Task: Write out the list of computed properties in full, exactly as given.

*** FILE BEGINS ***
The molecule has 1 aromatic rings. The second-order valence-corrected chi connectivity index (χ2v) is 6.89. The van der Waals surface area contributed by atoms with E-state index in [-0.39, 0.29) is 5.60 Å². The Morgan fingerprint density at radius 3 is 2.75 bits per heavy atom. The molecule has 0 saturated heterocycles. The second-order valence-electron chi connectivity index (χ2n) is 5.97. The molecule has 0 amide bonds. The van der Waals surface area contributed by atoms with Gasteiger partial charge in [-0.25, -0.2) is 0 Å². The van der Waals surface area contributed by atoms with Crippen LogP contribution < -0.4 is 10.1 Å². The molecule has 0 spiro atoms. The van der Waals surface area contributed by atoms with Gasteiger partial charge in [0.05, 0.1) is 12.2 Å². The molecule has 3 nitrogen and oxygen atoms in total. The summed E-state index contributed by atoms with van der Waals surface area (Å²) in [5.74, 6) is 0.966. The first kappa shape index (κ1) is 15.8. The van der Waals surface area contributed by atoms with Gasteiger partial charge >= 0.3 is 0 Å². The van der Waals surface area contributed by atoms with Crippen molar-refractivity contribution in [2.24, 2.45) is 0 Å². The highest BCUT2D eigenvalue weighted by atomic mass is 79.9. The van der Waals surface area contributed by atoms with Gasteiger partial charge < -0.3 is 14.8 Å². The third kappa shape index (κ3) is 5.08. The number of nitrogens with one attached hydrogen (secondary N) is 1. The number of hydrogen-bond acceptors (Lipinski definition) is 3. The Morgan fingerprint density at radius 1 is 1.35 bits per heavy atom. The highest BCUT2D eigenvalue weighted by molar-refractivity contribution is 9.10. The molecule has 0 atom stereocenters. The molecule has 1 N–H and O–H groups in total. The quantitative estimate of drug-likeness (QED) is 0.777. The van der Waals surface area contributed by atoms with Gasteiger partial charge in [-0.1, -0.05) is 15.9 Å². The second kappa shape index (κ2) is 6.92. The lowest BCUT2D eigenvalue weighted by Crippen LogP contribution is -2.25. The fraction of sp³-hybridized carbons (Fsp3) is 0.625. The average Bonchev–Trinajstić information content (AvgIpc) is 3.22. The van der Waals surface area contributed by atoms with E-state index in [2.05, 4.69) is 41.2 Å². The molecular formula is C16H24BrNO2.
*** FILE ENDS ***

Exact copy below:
The molecule has 1 aromatic rings. The second-order valence-corrected chi connectivity index (χ2v) is 6.89. The van der Waals surface area contributed by atoms with E-state index in [-0.39, 0.29) is 5.60 Å². The Morgan fingerprint density at radius 3 is 2.75 bits per heavy atom. The molecule has 0 saturated heterocycles. The second-order valence-electron chi connectivity index (χ2n) is 5.97. The molecule has 0 amide bonds. The van der Waals surface area contributed by atoms with Gasteiger partial charge in [-0.25, -0.2) is 0 Å². The van der Waals surface area contributed by atoms with Crippen LogP contribution < -0.4 is 10.1 Å². The molecule has 0 spiro atoms. The van der Waals surface area contributed by atoms with Gasteiger partial charge in [0.05, 0.1) is 12.2 Å². The molecule has 3 nitrogen and oxygen atoms in total. The summed E-state index contributed by atoms with van der Waals surface area (Å²) in [5.74, 6) is 0.966. The first kappa shape index (κ1) is 15.8. The van der Waals surface area contributed by atoms with Gasteiger partial charge >= 0.3 is 0 Å². The van der Waals surface area contributed by atoms with Crippen molar-refractivity contribution in [2.24, 2.45) is 0 Å². The highest BCUT2D eigenvalue weighted by atomic mass is 79.9. The van der Waals surface area contributed by atoms with Gasteiger partial charge < -0.3 is 14.8 Å². The third kappa shape index (κ3) is 5.08. The number of nitrogens with one attached hydrogen (secondary N) is 1. The number of hydrogen-bond acceptors (Lipinski definition) is 3. The Morgan fingerprint density at radius 1 is 1.35 bits per heavy atom. The highest BCUT2D eigenvalue weighted by molar-refractivity contribution is 9.10. The molecule has 0 atom stereocenters. The molecule has 1 N–H and O–H groups in total. The quantitative estimate of drug-likeness (QED) is 0.777. The van der Waals surface area contributed by atoms with Gasteiger partial charge in [-0.1, -0.05) is 15.9 Å². The second kappa shape index (κ2) is 6.92. The lowest BCUT2D eigenvalue weighted by Crippen LogP contribution is -2.25. The fraction of sp³-hybridized carbons (Fsp3) is 0.625. The average Bonchev–Trinajstić information content (AvgIpc) is 3.22. The van der Waals surface area contributed by atoms with E-state index in [2.05, 4.69) is 41.2 Å². The molecular formula is C16H24BrNO2.